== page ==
Neal Stephenson Is God's Prophet

Quotes From Snow Crash

Intro

Anathem

Diamond Age

Baroque Cycle

snow crash

The Deliverator's car has enough potential energy packed into its batteries to fire a pound of bacon into the Asteroid Belt. Unlike a bimbo box or a Burb beater, the Deliverator's car unloads that power through gaping, gleaming, polished sphincters. When the Deliverator puts the hammer down, shit happens. [...] The Deliverator is in touch with the road, starts like a bad day, stops on a peseta.

Why is the Deliverator so equipped? Because people rely on him. He is a role model. This is America . People do whatever the fuck they feel like doing, you got a problem with that? Because they have a right to. And because they have guns and no one can fucking stop them. As a result, this country has one of the worst economies in the world. When it gets down to it—talking trade balances here—once we've brain-drained all our technology into other countries, once things have evened out, they're making cars in Bolivia and microwave ovens in Tadzhikistan and selling them here -- once our edge in natural resources has been made irrelevant by giant Hong Kong ships and dirigibles that can ship North Dakota all the way to New Zealand for a nickel—once the Invisible Hand has taken all those historical inequities and smeared them out into a broad global layer of what a Pakistani brickmaker would consider to be prosperity—y'know what? There's only four things we do better than anyone else: music, microcode (software), movies, and high-speed delivery pizza.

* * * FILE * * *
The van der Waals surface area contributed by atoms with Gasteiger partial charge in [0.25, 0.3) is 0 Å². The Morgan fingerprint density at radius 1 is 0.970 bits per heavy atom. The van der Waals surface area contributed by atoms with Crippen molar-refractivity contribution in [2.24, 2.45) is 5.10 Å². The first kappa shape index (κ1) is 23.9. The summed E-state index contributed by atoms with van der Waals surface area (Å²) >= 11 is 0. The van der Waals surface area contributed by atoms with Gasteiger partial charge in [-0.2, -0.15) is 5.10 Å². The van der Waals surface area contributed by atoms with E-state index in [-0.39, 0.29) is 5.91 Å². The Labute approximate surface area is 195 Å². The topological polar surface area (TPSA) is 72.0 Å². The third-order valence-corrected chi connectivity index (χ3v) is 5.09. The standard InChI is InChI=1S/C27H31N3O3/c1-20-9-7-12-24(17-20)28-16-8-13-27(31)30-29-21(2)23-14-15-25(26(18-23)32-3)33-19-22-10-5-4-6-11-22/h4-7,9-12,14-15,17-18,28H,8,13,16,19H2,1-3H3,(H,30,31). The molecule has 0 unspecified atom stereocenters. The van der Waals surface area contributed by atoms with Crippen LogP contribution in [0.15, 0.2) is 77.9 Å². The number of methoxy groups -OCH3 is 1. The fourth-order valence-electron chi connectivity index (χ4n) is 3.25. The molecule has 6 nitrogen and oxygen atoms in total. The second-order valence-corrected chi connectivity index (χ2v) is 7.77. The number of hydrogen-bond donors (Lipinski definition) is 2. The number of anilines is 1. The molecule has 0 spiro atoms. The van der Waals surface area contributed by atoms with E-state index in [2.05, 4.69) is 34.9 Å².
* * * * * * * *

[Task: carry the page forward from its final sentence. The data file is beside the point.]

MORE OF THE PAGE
(Snow Crash) pg 2.

Kendo is to real samurai sword fighting what fencing is to real swashbuckling: an attempt to take a highly disorganized, chaotic, violent, and brutal conflict and turn it into a cute game.

(Snow Crash) pg 80.

“The franchise and the virus work on the same principle, what thrives in one place will thrive in another. You just have to find a sufficiently virulent business plan, condense it into a three-ring binder—its DNA—Xerox it, and embed it in the fertile line of a well-traveled highway, preferably one with a left turn lane. Then the growth will expand until it runs up against its property lines.”

(Snow Crash) pg 188.

From the opening line of his breakthrough cyberpunk novel Snow Crash, Neal Stephenson plunges the reader into a not-too-distant future. It is a world where the Mafia controls pizza delivery, the United States exists as a patchwork of corporate-franchise city-states, and the Internet--incarnate as the Metaverse--looks something like last year's hype would lead you to believe it should. Enter Hiro Protagonist--hacker, samurai swordsman, and pizza-delivery driver. When his best friend fries his brain on a new designer drug called Snow Crash and his beautiful, brainy ex-girlfriend asks for his help, what's a guy with a name like that to do? He rushes to the rescue. A breakneck-paced 21st-century novel, Snow Crash interweaves everything from Sumerian myth to visions of a postmodern civilization on the brink of collapse. Faster than the speed of television and a whole lot more fun, Snow Crash is the portrayal of a future that is bizarre enough to be plausible.

—Amazon.com
Creative Commons images provided by Steve Jurvetson and Andrew Magill